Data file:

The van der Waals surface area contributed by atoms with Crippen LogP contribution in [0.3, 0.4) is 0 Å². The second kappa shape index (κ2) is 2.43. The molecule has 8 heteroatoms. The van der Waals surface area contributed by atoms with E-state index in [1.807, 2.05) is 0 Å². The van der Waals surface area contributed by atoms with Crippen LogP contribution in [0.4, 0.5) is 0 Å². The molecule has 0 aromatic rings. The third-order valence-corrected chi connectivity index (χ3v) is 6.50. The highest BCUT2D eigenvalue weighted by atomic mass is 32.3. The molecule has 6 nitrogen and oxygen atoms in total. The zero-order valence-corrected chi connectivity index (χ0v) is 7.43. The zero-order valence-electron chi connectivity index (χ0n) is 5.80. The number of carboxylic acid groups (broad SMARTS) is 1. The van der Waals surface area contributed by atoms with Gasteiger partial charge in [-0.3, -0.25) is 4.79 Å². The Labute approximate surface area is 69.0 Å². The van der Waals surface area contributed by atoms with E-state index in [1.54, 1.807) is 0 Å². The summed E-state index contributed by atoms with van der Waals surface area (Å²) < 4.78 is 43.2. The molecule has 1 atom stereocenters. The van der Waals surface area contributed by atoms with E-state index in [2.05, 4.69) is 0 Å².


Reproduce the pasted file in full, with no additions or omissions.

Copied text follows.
The van der Waals surface area contributed by atoms with Crippen LogP contribution in [0.3, 0.4) is 0 Å². The second kappa shape index (κ2) is 2.43. The molecule has 8 heteroatoms. The van der Waals surface area contributed by atoms with E-state index in [1.807, 2.05) is 0 Å². The van der Waals surface area contributed by atoms with Crippen LogP contribution in [0.4, 0.5) is 0 Å². The molecule has 0 aromatic rings. The third-order valence-corrected chi connectivity index (χ3v) is 6.50. The highest BCUT2D eigenvalue weighted by atomic mass is 32.3. The molecule has 6 nitrogen and oxygen atoms in total. The zero-order valence-corrected chi connectivity index (χ0v) is 7.43. The zero-order valence-electron chi connectivity index (χ0n) is 5.80. The number of carboxylic acid groups (broad SMARTS) is 1. The van der Waals surface area contributed by atoms with Gasteiger partial charge in [-0.3, -0.25) is 4.79 Å². The Labute approximate surface area is 69.0 Å². The van der Waals surface area contributed by atoms with E-state index in [1.54, 1.807) is 0 Å². The summed E-state index contributed by atoms with van der Waals surface area (Å²) < 4.78 is 43.2. The molecule has 1 atom stereocenters. The van der Waals surface area contributed by atoms with E-state index in [2.05, 4.69) is 0 Å².